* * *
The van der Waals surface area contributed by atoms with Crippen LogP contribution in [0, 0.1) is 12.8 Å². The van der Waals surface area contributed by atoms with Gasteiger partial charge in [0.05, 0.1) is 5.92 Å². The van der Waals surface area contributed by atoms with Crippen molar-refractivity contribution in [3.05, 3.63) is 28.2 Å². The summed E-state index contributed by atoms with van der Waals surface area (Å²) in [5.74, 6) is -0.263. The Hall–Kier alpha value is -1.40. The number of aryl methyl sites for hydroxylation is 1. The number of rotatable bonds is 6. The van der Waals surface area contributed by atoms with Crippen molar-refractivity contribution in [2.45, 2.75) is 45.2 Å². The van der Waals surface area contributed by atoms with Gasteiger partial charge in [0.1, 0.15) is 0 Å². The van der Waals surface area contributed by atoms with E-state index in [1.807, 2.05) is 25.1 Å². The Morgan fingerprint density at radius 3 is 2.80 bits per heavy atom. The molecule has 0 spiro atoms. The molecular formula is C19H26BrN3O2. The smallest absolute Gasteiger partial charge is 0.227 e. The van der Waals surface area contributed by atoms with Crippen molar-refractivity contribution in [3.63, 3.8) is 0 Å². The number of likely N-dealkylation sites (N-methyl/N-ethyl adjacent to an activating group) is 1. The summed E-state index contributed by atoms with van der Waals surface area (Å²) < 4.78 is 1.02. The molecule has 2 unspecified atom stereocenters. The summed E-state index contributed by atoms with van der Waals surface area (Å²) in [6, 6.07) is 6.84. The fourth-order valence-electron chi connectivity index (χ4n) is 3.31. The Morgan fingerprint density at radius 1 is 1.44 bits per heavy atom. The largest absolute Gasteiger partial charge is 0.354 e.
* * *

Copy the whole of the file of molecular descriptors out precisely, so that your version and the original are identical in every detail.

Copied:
The van der Waals surface area contributed by atoms with Crippen LogP contribution in [0, 0.1) is 12.8 Å². The van der Waals surface area contributed by atoms with Gasteiger partial charge in [0.05, 0.1) is 5.92 Å². The van der Waals surface area contributed by atoms with Crippen molar-refractivity contribution in [3.05, 3.63) is 28.2 Å². The summed E-state index contributed by atoms with van der Waals surface area (Å²) in [5.74, 6) is -0.263. The Hall–Kier alpha value is -1.40. The number of aryl methyl sites for hydroxylation is 1. The number of rotatable bonds is 6. The van der Waals surface area contributed by atoms with Crippen molar-refractivity contribution in [2.45, 2.75) is 45.2 Å². The van der Waals surface area contributed by atoms with Gasteiger partial charge in [0.1, 0.15) is 0 Å². The van der Waals surface area contributed by atoms with E-state index in [1.807, 2.05) is 25.1 Å². The Morgan fingerprint density at radius 3 is 2.80 bits per heavy atom. The molecule has 0 spiro atoms. The molecular formula is C19H26BrN3O2. The smallest absolute Gasteiger partial charge is 0.227 e. The van der Waals surface area contributed by atoms with Crippen molar-refractivity contribution in [3.63, 3.8) is 0 Å². The number of likely N-dealkylation sites (N-methyl/N-ethyl adjacent to an activating group) is 1. The summed E-state index contributed by atoms with van der Waals surface area (Å²) < 4.78 is 1.02. The molecule has 2 unspecified atom stereocenters. The summed E-state index contributed by atoms with van der Waals surface area (Å²) in [6, 6.07) is 6.84. The fourth-order valence-electron chi connectivity index (χ4n) is 3.31. The Morgan fingerprint density at radius 1 is 1.44 bits per heavy atom. The largest absolute Gasteiger partial charge is 0.354 e.